How to Develop Business Management Metrics

“How you gather, manage, and use information will determine whether you win or lose” Bill Gates.”It would be nice if all of the data which sociologists require could be enumerated because then we could run them through IBM machines and draw charts as the economists do. However, not everything that can be counted counts, and not everything that counts can be counted”. William Bruce Cameron.Dr. Edward Deming, one of America’s foremost quality management gurus, is renowned for helping the Japanese recovery process. Japan was the China of the 1960s; flooding the world with low quality products. When Dr. Deming visited Japan; he taught the Japanese to focus on quality instead of quantity. He introduced the concept of Kaizen (never ending improvement) into the Japanese work culture. This concept was responsible for propelling this war-ravaged country to becoming the second biggest economy in the world and remains the mantra of most Japanese until this day. One of the tools Dr. Deming introduced to the Japanese was measurement of results.In order to constantly improve, you need to be aware of your past and present position and future destination. Measurement of management metrics is very crucial for the success of any business venture. It is no accident that the most successful companies of our time: Microsoft, Google, Facebook, YouTube are all technology oriented companies. With the tools available to them, those companies are capable of testing and measuring every aspect of their business operations.

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This ability to test and measure their activities gave them huge advantage over other types of businesses. Before producing an iPod, Apple would have an estimated guess that is as close as possible to the amount it is going to sell.What to MeasureIn any business, the critical elements that must be measured if the business wants to succeed are:
• Marketing activities and results.
• Customer acquisition and retention.
• Financial results.
• Employee performance.
• Business development.
• Supplier performance.There are other metrics that can be added to this list, depending on the industry, however, the metrics listed above can work in any industry. Even though there may be the temptation to create lots of metrics it is very important that metrics are limited to essential measurements.Every metric must be:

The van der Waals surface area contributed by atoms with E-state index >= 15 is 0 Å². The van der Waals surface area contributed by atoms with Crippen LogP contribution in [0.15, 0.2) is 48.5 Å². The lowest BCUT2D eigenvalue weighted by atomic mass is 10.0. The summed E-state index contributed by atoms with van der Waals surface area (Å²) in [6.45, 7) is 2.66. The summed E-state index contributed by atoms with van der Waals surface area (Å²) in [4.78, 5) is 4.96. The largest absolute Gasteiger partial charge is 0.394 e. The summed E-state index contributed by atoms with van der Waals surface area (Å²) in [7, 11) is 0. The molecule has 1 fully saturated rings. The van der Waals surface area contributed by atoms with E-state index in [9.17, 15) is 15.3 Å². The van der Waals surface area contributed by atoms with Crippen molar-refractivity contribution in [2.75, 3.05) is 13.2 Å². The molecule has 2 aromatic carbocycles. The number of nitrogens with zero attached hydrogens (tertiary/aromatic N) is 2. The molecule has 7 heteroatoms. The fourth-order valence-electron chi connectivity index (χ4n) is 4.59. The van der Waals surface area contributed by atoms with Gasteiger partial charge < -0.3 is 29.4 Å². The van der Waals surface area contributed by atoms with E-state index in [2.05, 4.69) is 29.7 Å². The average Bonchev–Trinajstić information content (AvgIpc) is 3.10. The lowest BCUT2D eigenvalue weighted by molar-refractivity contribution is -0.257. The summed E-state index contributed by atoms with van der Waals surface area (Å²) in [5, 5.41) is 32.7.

• Connected to the overall goals of the organisation.
• Acceptable to all stakeholders.
• Measurable.
• Directly linked to past, present and future performance of the organisation.How to Develop Business Management MetricsThe process of developing business management metrics must start with the development of a core metric. This could be a single marketing denominator such as number of customer acquisitions per month, amount of profit per customer acquisition or staff performance.After you have decided on your core metric, ensure it is communicated to every employee in the organisation.The next step in the process is to segment your metrics into the following categories:
• Business visionary metrics: this relates to the vision you have for your business. Is your business progressing the way you envisaged from the start? Are you achieving the goals you set for your business?• Management metrics: this relates to the actual running of the business. How is the business performing in terms of cashflow, profit, operations and processes?• Systemic metrics: this relates to your systems. Do you have the right systems in place? Are your activities automated? Can they be duplicated and replicated? Are they transferable and teachable?What to Focus on in Each Key MetricMarketing metrics:
• Quality and cost per lead.
• Closing ratio.
• Cost per customer acquisition.Employee performance metrics:
• Acquisition cost.
• Training Cost.
• Turnover ratio.
• Salary as a percentage of income.
• Cost as a percentage of profit.Customer relationship metrics:
• Number of customer acquisitions.
• Cost per acquisition.
• Percentage of retention.
• Cost of retention.
• Number of lost customers.
• Customer complaints.
• Customer satisfactions.
• Customer value.
• Profit per customer.
• Value per transaction.Financial metrics:
• Profit per transaction.
• Cashflow.
• Gross and net profit.
• Return on investment.
• Current and future income.
• Current and future profit.

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Supplier metrics:
• Achievement of objective.
• Quality of delivery.
• Delivery timeframe.
• Cost of late delivery.
• Profit per supplier.
• Cost per supplier.Metric TimeframeMetrics need to be divided into quarterly, annual, five or ten year goals and constantly monitored for improvement.However, no metric is written in stone; your metrics have to change as the company grows.Assigning AccountabilityAccountability for metric measurement and compliance is vital for ensuring achievement.
Every position within the organisation needs to be assigned a different set of metrics to monitor.Below is an example of positions assigned with metrics to monitor:
• CEO – income and profitability.
• Marketing director – marketing metrics.
• Operations director – performance and customer relationships.
• Human resources – employee performance.Accountability also helps to reduce unnecessary conflict in the work place. When all staff members understand the metric by which thier work is going to be judged it enables the smooth running of work assessments and appraisals.You cannot hit a target you cannot see.
What get’s measured get’s done!
Always remember that.